Confession time. I love the online world. Working at home alone as I primarily do, social media offers me a way to pause and “have a cup of coffee with friends” in the comfort of my own home (and sometimes in my pajamas 🙂 ) either here on the blog, or on Facebook, Instagram, or Twitter.
But the truth is, chatting on Facebook is a lot easier than writing a book. And as much as I enjoy connecting with other writers online, that probably won’t help me meet my next deadline. Being social is good, don’t get me wrong. But like many good things in life, moderation is required. Yeah, I’m still workin’ on that.
In some ways, this is nothing new. The world has always been full of ways to pull us away from our God-given purpose. And the modern world with its high-tech ease offers even more distractions than ever before. The word “unplug” has been around since 1765, but it has taken on new and deeper meanings. From the original 1. “unstop a clog or disconnect an appliance,” to 2. “relax by disengaging from normal activities,” and most recently, 3. “to refrain from using digital or electronic devices for a period of time.”
The internet is full of articles about the problem of internet addiction and the benefits of unplugging (which is ironic, if you think about it). Did you know there is even a National Day of Unplugging? I read about it online. 🙂 Apparently, I am in good company with my struggles.
I used to have great focus, but whether due to age or the internet, or both, my focus isn’t what it used to be. Years ago, I had no trouble sitting for hours “lost” in my 1815 story-world. Meanwhile, I bemoaned the hours my kids spent on digital entertainment and tried to keep them from overdoing it. But somewhere along the way, I got caught in the same net. Self-discipline has never been a strong suit of mine, so now I’m “parenting myself,” trying to limit my own time with digital media.
I do pretty well about not watching television in general, and especially around deadline time, but social media is trickier, because I need to do some as an author, to stay connected with my readers and promote my books. But too often (for me at any rate), social media becomes an all-too-easy-way to procrastinate the writing I should be doing. (And don’t even get me started on online shopping.)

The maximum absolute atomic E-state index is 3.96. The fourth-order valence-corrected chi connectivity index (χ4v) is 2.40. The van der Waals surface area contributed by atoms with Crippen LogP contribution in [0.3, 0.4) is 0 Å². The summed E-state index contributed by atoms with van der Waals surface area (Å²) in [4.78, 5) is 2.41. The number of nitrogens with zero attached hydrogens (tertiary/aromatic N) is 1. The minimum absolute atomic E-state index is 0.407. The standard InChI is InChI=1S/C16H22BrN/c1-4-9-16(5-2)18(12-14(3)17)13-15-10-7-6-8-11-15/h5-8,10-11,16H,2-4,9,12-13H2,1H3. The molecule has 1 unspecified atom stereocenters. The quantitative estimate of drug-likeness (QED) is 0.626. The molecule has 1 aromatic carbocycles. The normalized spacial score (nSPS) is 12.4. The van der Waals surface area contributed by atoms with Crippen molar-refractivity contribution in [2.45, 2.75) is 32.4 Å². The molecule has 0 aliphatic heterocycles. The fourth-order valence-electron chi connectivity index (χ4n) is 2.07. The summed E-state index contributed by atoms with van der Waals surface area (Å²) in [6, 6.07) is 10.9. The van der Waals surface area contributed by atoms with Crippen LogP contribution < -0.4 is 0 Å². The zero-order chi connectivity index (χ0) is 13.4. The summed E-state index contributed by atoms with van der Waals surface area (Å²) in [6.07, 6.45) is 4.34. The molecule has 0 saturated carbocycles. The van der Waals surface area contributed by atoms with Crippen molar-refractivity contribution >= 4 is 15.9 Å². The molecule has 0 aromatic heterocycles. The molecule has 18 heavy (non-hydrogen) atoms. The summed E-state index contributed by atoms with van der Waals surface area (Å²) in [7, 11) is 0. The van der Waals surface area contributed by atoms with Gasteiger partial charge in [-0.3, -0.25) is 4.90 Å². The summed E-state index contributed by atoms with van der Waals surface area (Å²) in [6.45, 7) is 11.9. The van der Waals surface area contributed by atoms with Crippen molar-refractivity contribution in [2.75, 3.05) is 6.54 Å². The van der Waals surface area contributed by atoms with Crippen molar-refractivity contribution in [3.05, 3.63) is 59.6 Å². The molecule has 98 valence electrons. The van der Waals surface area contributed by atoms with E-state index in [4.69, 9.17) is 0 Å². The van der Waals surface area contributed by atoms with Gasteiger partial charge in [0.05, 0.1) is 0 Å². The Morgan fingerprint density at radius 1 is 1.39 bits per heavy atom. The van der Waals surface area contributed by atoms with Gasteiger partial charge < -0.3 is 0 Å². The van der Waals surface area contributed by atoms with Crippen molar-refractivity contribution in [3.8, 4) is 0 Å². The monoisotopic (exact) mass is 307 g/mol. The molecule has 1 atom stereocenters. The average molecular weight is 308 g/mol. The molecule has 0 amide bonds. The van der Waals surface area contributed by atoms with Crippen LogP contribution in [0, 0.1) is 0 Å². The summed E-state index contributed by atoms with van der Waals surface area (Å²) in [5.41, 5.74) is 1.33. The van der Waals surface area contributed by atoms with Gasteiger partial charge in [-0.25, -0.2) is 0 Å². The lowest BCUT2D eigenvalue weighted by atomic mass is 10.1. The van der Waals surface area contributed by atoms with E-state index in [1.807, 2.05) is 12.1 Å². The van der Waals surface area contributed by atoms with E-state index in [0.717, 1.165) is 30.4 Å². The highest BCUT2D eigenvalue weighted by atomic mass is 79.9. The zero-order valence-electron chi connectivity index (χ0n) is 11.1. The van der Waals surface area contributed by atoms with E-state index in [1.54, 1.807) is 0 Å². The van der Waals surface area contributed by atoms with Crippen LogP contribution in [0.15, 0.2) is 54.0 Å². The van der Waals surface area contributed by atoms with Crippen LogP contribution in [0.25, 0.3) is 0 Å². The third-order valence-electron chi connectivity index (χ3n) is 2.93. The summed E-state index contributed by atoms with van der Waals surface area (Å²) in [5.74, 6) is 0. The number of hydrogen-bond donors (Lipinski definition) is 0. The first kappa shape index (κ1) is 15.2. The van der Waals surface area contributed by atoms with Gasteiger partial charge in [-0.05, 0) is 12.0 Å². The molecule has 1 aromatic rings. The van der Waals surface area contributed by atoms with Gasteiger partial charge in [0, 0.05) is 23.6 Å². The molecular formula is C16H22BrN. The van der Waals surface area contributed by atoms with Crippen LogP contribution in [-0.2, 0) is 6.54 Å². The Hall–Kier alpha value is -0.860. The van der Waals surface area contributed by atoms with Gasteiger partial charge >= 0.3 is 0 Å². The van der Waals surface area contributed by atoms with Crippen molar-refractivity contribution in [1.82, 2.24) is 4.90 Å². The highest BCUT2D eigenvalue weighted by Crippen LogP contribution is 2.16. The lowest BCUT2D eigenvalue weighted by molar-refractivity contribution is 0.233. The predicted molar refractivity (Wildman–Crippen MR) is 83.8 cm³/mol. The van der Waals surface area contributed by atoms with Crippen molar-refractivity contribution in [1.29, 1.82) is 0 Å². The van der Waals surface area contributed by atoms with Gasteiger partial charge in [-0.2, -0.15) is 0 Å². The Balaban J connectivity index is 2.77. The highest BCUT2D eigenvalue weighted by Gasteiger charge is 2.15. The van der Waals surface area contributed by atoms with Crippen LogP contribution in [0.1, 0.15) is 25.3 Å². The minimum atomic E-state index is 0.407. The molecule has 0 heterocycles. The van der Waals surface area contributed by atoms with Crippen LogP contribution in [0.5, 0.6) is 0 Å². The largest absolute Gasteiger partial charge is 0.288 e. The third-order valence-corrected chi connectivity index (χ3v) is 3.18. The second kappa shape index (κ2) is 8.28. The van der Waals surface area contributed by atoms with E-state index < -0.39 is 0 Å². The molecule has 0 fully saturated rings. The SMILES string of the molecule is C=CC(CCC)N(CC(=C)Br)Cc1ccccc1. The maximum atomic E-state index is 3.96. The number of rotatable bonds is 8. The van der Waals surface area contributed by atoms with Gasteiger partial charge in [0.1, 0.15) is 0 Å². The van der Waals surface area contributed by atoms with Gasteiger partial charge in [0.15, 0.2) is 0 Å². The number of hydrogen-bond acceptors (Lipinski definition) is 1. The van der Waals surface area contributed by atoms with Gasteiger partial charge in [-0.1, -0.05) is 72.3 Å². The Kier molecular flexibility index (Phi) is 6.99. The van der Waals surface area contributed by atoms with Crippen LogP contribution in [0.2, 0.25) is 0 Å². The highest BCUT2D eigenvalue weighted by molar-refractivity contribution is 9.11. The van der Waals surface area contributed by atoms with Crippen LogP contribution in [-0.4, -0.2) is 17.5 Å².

Oh, I’ve tried just disconnecting the WiFi on my laptop, but unfortunately I find myself reconnecting to check some research question or word choice. From there it’s just too easy to transition to: “Oh, I’ll quickly check my email while I’m online, and maybe just peek at Facebook….” and before I know it, an hour has gone by with nothing to show for it.
So I’ve found that to stay productive, I have to go downstairs and actually unplug the modem for several hours at a time. (I also leave my cell phone in my bedroom or in my purse, so I’m not tempted to use data to go online that way).
In the past I had no trouble concentrating at home, but lately I have been leaving the house more often to write at places with fewer distractions, like a local writing center or a coffee shop with an author-friend where I don’t know the WiFi password—and don’t want to know it!
What about you? Do you ever find yourself wasting time online? Whether you’re a writer or something else, do you have any advice to offer those of us struggling with the same issue?